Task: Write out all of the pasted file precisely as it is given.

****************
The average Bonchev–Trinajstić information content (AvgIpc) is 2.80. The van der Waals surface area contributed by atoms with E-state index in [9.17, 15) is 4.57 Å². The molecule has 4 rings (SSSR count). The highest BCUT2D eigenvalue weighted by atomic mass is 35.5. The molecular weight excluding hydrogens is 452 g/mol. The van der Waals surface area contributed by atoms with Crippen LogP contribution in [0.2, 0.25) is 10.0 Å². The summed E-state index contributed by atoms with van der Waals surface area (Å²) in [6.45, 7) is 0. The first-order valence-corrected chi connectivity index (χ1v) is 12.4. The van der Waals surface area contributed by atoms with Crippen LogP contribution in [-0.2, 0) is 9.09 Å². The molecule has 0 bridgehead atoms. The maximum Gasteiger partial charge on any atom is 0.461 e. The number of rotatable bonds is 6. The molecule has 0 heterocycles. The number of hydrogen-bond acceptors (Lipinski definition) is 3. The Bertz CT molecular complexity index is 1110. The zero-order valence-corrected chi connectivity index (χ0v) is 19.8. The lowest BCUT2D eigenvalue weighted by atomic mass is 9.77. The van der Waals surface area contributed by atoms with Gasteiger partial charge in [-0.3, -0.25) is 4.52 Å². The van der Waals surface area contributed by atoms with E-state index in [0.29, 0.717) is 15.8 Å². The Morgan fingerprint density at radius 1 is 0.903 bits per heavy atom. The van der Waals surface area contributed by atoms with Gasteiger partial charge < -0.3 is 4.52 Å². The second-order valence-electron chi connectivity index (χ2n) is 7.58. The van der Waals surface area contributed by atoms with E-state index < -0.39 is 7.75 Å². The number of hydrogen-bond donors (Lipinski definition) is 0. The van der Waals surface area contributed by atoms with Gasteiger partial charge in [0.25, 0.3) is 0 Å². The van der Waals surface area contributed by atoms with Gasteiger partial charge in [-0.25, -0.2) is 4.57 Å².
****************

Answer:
The average Bonchev–Trinajstić information content (AvgIpc) is 2.80. The van der Waals surface area contributed by atoms with E-state index in [9.17, 15) is 4.57 Å². The molecule has 4 rings (SSSR count). The highest BCUT2D eigenvalue weighted by atomic mass is 35.5. The molecular weight excluding hydrogens is 452 g/mol. The van der Waals surface area contributed by atoms with Crippen LogP contribution in [0.2, 0.25) is 10.0 Å². The summed E-state index contributed by atoms with van der Waals surface area (Å²) in [6.45, 7) is 0. The first-order valence-corrected chi connectivity index (χ1v) is 12.4. The van der Waals surface area contributed by atoms with Crippen LogP contribution in [-0.2, 0) is 9.09 Å². The molecule has 0 bridgehead atoms. The maximum Gasteiger partial charge on any atom is 0.461 e. The number of rotatable bonds is 6. The molecule has 0 heterocycles. The number of hydrogen-bond acceptors (Lipinski definition) is 3. The Bertz CT molecular complexity index is 1110. The zero-order valence-corrected chi connectivity index (χ0v) is 19.8. The lowest BCUT2D eigenvalue weighted by atomic mass is 9.77. The van der Waals surface area contributed by atoms with Gasteiger partial charge in [-0.3, -0.25) is 4.52 Å². The van der Waals surface area contributed by atoms with E-state index in [0.29, 0.717) is 15.8 Å². The Morgan fingerprint density at radius 1 is 0.903 bits per heavy atom. The van der Waals surface area contributed by atoms with Gasteiger partial charge < -0.3 is 4.52 Å². The second-order valence-electron chi connectivity index (χ2n) is 7.58. The van der Waals surface area contributed by atoms with E-state index < -0.39 is 7.75 Å². The number of hydrogen-bond donors (Lipinski definition) is 0. The van der Waals surface area contributed by atoms with Gasteiger partial charge in [0.25, 0.3) is 0 Å². The van der Waals surface area contributed by atoms with Gasteiger partial charge in [-0.25, -0.2) is 4.57 Å².